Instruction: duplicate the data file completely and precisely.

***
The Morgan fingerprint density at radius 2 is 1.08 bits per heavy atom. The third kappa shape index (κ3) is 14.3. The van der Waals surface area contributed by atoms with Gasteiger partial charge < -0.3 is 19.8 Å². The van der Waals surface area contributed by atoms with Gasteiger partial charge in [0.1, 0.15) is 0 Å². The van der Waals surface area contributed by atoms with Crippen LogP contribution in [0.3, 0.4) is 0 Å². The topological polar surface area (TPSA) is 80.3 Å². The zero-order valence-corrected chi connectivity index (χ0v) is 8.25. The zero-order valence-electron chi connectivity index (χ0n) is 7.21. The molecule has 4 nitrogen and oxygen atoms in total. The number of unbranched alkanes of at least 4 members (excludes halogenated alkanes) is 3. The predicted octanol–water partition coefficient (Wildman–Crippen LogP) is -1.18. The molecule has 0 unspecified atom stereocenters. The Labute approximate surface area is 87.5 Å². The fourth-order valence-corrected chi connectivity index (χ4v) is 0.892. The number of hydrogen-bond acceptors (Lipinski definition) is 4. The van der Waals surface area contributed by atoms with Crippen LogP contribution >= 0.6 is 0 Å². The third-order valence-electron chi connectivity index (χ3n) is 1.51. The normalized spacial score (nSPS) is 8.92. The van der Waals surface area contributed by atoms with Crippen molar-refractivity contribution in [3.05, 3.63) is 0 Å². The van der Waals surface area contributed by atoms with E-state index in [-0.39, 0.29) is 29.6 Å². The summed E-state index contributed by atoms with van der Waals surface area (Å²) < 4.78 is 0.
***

The Morgan fingerprint density at radius 2 is 1.08 bits per heavy atom. The third kappa shape index (κ3) is 14.3. The van der Waals surface area contributed by atoms with Gasteiger partial charge < -0.3 is 19.8 Å². The van der Waals surface area contributed by atoms with Gasteiger partial charge in [0.1, 0.15) is 0 Å². The van der Waals surface area contributed by atoms with Crippen LogP contribution in [0.3, 0.4) is 0 Å². The topological polar surface area (TPSA) is 80.3 Å². The zero-order valence-corrected chi connectivity index (χ0v) is 8.25. The zero-order valence-electron chi connectivity index (χ0n) is 7.21. The molecule has 4 nitrogen and oxygen atoms in total. The number of unbranched alkanes of at least 4 members (excludes halogenated alkanes) is 3. The predicted octanol–water partition coefficient (Wildman–Crippen LogP) is -1.18. The molecule has 0 unspecified atom stereocenters. The Labute approximate surface area is 87.5 Å². The fourth-order valence-corrected chi connectivity index (χ4v) is 0.892. The number of hydrogen-bond acceptors (Lipinski definition) is 4. The van der Waals surface area contributed by atoms with Crippen LogP contribution >= 0.6 is 0 Å². The third-order valence-electron chi connectivity index (χ3n) is 1.51. The normalized spacial score (nSPS) is 8.92. The van der Waals surface area contributed by atoms with Crippen molar-refractivity contribution in [3.05, 3.63) is 0 Å². The van der Waals surface area contributed by atoms with E-state index in [-0.39, 0.29) is 29.6 Å². The summed E-state index contributed by atoms with van der Waals surface area (Å²) < 4.78 is 0.